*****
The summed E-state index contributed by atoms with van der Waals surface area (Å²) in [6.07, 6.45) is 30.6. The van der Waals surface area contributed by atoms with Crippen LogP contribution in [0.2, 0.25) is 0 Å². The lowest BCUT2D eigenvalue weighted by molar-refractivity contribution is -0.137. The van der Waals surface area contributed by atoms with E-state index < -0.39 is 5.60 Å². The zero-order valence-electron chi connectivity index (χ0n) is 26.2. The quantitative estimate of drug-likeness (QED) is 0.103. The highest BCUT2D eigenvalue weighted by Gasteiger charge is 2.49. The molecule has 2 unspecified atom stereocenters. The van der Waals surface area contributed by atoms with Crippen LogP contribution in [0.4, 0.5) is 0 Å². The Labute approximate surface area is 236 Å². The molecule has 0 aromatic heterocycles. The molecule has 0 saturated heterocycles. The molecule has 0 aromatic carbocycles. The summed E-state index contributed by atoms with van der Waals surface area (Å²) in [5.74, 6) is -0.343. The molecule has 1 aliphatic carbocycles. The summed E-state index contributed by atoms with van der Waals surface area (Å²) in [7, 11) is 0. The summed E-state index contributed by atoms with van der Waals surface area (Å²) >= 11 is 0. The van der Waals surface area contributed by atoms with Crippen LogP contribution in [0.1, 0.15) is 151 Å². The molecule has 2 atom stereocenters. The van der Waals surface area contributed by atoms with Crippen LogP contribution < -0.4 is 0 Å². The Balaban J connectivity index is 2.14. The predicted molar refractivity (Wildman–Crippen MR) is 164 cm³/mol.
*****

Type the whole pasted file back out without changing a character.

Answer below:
The summed E-state index contributed by atoms with van der Waals surface area (Å²) in [6.07, 6.45) is 30.6. The van der Waals surface area contributed by atoms with Crippen LogP contribution in [0.2, 0.25) is 0 Å². The lowest BCUT2D eigenvalue weighted by molar-refractivity contribution is -0.137. The van der Waals surface area contributed by atoms with E-state index < -0.39 is 5.60 Å². The zero-order valence-electron chi connectivity index (χ0n) is 26.2. The quantitative estimate of drug-likeness (QED) is 0.103. The highest BCUT2D eigenvalue weighted by Gasteiger charge is 2.49. The molecule has 2 unspecified atom stereocenters. The van der Waals surface area contributed by atoms with Crippen LogP contribution in [0.4, 0.5) is 0 Å². The Labute approximate surface area is 236 Å². The molecule has 0 aromatic heterocycles. The molecule has 0 saturated heterocycles. The molecule has 0 aromatic carbocycles. The summed E-state index contributed by atoms with van der Waals surface area (Å²) in [5.74, 6) is -0.343. The molecule has 1 aliphatic carbocycles. The summed E-state index contributed by atoms with van der Waals surface area (Å²) in [7, 11) is 0. The summed E-state index contributed by atoms with van der Waals surface area (Å²) >= 11 is 0. The van der Waals surface area contributed by atoms with Crippen LogP contribution in [0.1, 0.15) is 151 Å². The molecule has 2 atom stereocenters. The van der Waals surface area contributed by atoms with Crippen LogP contribution < -0.4 is 0 Å². The Balaban J connectivity index is 2.14. The predicted molar refractivity (Wildman–Crippen MR) is 164 cm³/mol.